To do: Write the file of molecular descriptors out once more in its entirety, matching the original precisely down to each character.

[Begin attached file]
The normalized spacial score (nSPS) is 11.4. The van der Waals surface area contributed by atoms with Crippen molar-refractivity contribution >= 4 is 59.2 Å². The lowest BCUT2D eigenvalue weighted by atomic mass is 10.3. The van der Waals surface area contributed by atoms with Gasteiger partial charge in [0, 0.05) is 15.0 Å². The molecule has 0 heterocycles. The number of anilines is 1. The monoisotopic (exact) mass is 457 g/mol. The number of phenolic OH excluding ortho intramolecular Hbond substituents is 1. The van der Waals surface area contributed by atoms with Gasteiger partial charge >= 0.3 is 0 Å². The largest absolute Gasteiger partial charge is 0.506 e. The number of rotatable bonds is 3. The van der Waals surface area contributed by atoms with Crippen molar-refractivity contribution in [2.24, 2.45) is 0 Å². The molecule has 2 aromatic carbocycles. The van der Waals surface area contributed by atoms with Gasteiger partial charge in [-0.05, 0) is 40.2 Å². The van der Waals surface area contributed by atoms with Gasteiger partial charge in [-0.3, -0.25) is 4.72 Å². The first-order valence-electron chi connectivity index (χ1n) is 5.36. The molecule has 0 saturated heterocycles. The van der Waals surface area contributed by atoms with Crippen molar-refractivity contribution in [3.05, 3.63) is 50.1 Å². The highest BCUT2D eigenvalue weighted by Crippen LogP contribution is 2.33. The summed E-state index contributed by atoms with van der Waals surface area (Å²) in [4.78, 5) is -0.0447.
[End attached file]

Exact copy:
The normalized spacial score (nSPS) is 11.4. The van der Waals surface area contributed by atoms with Crippen molar-refractivity contribution >= 4 is 59.2 Å². The lowest BCUT2D eigenvalue weighted by atomic mass is 10.3. The van der Waals surface area contributed by atoms with Gasteiger partial charge in [0, 0.05) is 15.0 Å². The molecule has 0 heterocycles. The number of anilines is 1. The monoisotopic (exact) mass is 457 g/mol. The number of phenolic OH excluding ortho intramolecular Hbond substituents is 1. The van der Waals surface area contributed by atoms with Gasteiger partial charge >= 0.3 is 0 Å². The largest absolute Gasteiger partial charge is 0.506 e. The number of rotatable bonds is 3. The van der Waals surface area contributed by atoms with Crippen molar-refractivity contribution in [2.24, 2.45) is 0 Å². The molecule has 2 aromatic carbocycles. The van der Waals surface area contributed by atoms with Gasteiger partial charge in [-0.05, 0) is 40.2 Å². The van der Waals surface area contributed by atoms with Gasteiger partial charge in [-0.3, -0.25) is 4.72 Å². The first-order valence-electron chi connectivity index (χ1n) is 5.36. The molecule has 0 saturated heterocycles. The van der Waals surface area contributed by atoms with Crippen molar-refractivity contribution in [3.05, 3.63) is 50.1 Å². The highest BCUT2D eigenvalue weighted by Crippen LogP contribution is 2.33. The summed E-state index contributed by atoms with van der Waals surface area (Å²) in [4.78, 5) is -0.0447.